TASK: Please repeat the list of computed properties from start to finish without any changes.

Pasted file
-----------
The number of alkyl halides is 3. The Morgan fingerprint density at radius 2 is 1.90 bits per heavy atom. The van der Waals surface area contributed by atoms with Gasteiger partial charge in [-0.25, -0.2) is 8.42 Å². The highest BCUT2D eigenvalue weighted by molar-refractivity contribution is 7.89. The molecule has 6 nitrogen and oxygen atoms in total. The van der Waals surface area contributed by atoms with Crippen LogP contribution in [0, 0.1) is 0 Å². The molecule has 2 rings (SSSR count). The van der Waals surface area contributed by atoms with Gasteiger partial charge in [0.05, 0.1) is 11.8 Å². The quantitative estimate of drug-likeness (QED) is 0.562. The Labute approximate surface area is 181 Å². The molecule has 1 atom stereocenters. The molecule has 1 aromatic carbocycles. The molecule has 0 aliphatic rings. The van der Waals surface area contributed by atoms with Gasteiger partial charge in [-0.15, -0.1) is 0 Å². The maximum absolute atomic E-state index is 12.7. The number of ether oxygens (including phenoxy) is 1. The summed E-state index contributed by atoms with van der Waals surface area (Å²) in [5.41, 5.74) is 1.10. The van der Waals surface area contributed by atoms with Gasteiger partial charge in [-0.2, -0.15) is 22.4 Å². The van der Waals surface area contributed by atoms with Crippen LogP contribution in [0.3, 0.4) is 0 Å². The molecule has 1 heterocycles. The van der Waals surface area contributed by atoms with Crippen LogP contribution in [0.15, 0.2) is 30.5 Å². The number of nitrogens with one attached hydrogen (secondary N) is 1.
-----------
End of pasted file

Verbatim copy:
The number of alkyl halides is 3. The Morgan fingerprint density at radius 2 is 1.90 bits per heavy atom. The van der Waals surface area contributed by atoms with Gasteiger partial charge in [-0.25, -0.2) is 8.42 Å². The highest BCUT2D eigenvalue weighted by molar-refractivity contribution is 7.89. The molecule has 6 nitrogen and oxygen atoms in total. The van der Waals surface area contributed by atoms with Crippen LogP contribution in [0, 0.1) is 0 Å². The molecule has 2 rings (SSSR count). The van der Waals surface area contributed by atoms with Gasteiger partial charge in [0.05, 0.1) is 11.8 Å². The quantitative estimate of drug-likeness (QED) is 0.562. The Labute approximate surface area is 181 Å². The molecule has 1 atom stereocenters. The molecule has 1 aromatic carbocycles. The molecule has 0 aliphatic rings. The van der Waals surface area contributed by atoms with Gasteiger partial charge in [-0.15, -0.1) is 0 Å². The maximum absolute atomic E-state index is 12.7. The number of ether oxygens (including phenoxy) is 1. The summed E-state index contributed by atoms with van der Waals surface area (Å²) in [5.41, 5.74) is 1.10. The van der Waals surface area contributed by atoms with Gasteiger partial charge in [-0.2, -0.15) is 22.4 Å². The van der Waals surface area contributed by atoms with Crippen LogP contribution in [0.3, 0.4) is 0 Å². The molecule has 1 heterocycles. The van der Waals surface area contributed by atoms with Crippen LogP contribution in [0.15, 0.2) is 30.5 Å². The number of nitrogens with one attached hydrogen (secondary N) is 1.